And the Tea Party, which Parker has studied in depth? “That’s not what patriotism should be about,” he says. “It should be about sacrifice—putting country above individual interests, above self. Without fail, the Tea Party gravitates to the more individualistic approach in which they put self over country.”
For those who might label some of Parker’s views as, well, unpatriotic, he assures that he balances all viewpoints. In fact, says Parker, who served in the U.S. Navy and Naval Reserve for a decade, “I’m not completely on the progressive side myself. It depends on the issue.” But he is comfortable sharing his views and encourages students to do the same. “I told students in the seminar to feel free to speak their mind. And they did. It made for really interesting discussions.”
Senior Michaela Ogden appreciated the open environment. “Everyone contributed a very different perspective,” she says of the 17 students in the class, who ranged from outspoken liberals to conservative ROTC recruits. “Everyone was respectful and supportive of each other. It’s very difficult to find a class where you can engage in conversations about contentious issues at the level we did. It is a very difficult task to create a class environment in which all students are comfortable discussing these issues without feeling vulnerable.”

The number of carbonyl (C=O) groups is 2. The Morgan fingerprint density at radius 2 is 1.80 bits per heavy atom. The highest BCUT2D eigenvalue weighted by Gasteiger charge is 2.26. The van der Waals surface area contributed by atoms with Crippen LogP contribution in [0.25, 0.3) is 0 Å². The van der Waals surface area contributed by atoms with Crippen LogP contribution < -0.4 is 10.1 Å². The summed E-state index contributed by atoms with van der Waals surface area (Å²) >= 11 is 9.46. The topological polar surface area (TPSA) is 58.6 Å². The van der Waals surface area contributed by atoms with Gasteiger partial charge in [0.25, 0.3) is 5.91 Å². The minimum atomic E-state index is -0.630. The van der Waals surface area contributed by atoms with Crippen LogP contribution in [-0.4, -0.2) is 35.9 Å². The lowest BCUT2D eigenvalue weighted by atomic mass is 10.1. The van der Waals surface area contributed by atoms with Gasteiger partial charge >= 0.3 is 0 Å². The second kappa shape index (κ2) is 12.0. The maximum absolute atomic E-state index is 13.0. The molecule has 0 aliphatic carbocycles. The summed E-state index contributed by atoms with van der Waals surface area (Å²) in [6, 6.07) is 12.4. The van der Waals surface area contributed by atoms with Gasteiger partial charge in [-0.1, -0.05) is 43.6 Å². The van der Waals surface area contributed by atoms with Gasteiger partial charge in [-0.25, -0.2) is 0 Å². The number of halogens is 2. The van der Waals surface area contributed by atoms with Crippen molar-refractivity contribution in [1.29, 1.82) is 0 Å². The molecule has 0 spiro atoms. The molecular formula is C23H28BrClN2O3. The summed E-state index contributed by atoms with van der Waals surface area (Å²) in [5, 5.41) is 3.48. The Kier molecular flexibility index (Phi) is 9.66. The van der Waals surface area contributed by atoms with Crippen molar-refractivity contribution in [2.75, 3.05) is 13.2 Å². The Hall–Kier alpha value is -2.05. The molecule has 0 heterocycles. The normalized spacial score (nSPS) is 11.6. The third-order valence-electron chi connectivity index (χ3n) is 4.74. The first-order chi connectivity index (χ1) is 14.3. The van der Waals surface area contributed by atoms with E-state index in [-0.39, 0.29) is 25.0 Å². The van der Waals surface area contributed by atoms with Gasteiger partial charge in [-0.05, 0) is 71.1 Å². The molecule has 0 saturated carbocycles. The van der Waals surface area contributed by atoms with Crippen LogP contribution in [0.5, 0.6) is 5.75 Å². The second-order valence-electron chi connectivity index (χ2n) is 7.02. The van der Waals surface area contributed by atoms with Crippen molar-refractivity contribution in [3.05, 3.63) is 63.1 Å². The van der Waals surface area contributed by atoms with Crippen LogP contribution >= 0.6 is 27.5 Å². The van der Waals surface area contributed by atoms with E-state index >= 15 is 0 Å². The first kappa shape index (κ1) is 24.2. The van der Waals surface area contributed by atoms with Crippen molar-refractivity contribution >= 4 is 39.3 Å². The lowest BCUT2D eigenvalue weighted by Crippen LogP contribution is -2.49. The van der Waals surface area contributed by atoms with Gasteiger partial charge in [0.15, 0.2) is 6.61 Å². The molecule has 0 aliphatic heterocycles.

For Parker, those difficult conversations made the work of designing the course worthwhile. “It was a labor of love,” he says of the experience. “I can’t wait to do it again. In my ten years of teaching, this has been the most enjoyable class I’ve taught.”
Ogi, who’s looking toward graduation, knows that lessons learned will serve her for years to come. “The class was invaluable not only to my study of political science, but also my role as a citizen,” she says. “It was an honor to be part of it.”